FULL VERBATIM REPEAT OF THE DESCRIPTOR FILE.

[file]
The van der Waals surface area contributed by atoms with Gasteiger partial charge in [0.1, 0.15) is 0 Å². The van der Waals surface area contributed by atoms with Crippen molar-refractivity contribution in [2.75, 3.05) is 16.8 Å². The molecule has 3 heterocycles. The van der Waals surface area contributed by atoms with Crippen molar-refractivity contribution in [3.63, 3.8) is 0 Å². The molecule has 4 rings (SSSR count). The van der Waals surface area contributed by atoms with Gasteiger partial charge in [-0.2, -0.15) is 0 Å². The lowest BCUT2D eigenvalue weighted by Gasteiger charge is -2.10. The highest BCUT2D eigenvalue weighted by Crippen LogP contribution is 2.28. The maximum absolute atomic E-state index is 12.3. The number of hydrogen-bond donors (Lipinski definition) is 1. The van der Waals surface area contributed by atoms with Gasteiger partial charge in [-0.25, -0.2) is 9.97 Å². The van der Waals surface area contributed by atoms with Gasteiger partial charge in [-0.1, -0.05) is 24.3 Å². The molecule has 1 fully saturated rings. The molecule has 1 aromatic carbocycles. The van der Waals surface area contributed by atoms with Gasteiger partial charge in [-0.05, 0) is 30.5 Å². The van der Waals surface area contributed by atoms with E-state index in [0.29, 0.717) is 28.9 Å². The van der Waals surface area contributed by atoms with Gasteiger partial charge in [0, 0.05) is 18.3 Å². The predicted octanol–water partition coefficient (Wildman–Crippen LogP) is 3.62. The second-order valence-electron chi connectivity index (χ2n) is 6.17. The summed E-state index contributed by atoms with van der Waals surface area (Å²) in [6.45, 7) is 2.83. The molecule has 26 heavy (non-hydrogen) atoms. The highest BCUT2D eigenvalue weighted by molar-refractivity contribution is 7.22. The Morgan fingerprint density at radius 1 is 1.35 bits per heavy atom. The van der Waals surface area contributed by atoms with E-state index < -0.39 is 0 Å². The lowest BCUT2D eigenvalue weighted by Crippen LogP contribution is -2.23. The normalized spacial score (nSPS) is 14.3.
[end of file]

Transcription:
The van der Waals surface area contributed by atoms with Gasteiger partial charge in [0.1, 0.15) is 0 Å². The van der Waals surface area contributed by atoms with Crippen molar-refractivity contribution in [2.75, 3.05) is 16.8 Å². The molecule has 3 heterocycles. The van der Waals surface area contributed by atoms with Crippen molar-refractivity contribution in [3.63, 3.8) is 0 Å². The molecule has 4 rings (SSSR count). The van der Waals surface area contributed by atoms with Gasteiger partial charge in [-0.2, -0.15) is 0 Å². The lowest BCUT2D eigenvalue weighted by Gasteiger charge is -2.10. The highest BCUT2D eigenvalue weighted by Crippen LogP contribution is 2.28. The maximum absolute atomic E-state index is 12.3. The number of hydrogen-bond donors (Lipinski definition) is 1. The van der Waals surface area contributed by atoms with Gasteiger partial charge in [-0.25, -0.2) is 9.97 Å². The van der Waals surface area contributed by atoms with Gasteiger partial charge in [-0.1, -0.05) is 24.3 Å². The molecule has 1 fully saturated rings. The molecule has 1 aromatic carbocycles. The van der Waals surface area contributed by atoms with Gasteiger partial charge in [-0.05, 0) is 30.5 Å². The van der Waals surface area contributed by atoms with E-state index in [0.29, 0.717) is 28.9 Å². The van der Waals surface area contributed by atoms with Gasteiger partial charge in [0, 0.05) is 18.3 Å². The predicted octanol–water partition coefficient (Wildman–Crippen LogP) is 3.62. The second-order valence-electron chi connectivity index (χ2n) is 6.17. The summed E-state index contributed by atoms with van der Waals surface area (Å²) in [6.45, 7) is 2.83. The molecule has 26 heavy (non-hydrogen) atoms. The highest BCUT2D eigenvalue weighted by molar-refractivity contribution is 7.22. The Morgan fingerprint density at radius 1 is 1.35 bits per heavy atom. The van der Waals surface area contributed by atoms with E-state index < -0.39 is 0 Å². The lowest BCUT2D eigenvalue weighted by Crippen LogP contribution is -2.23. The normalized spacial score (nSPS) is 14.3.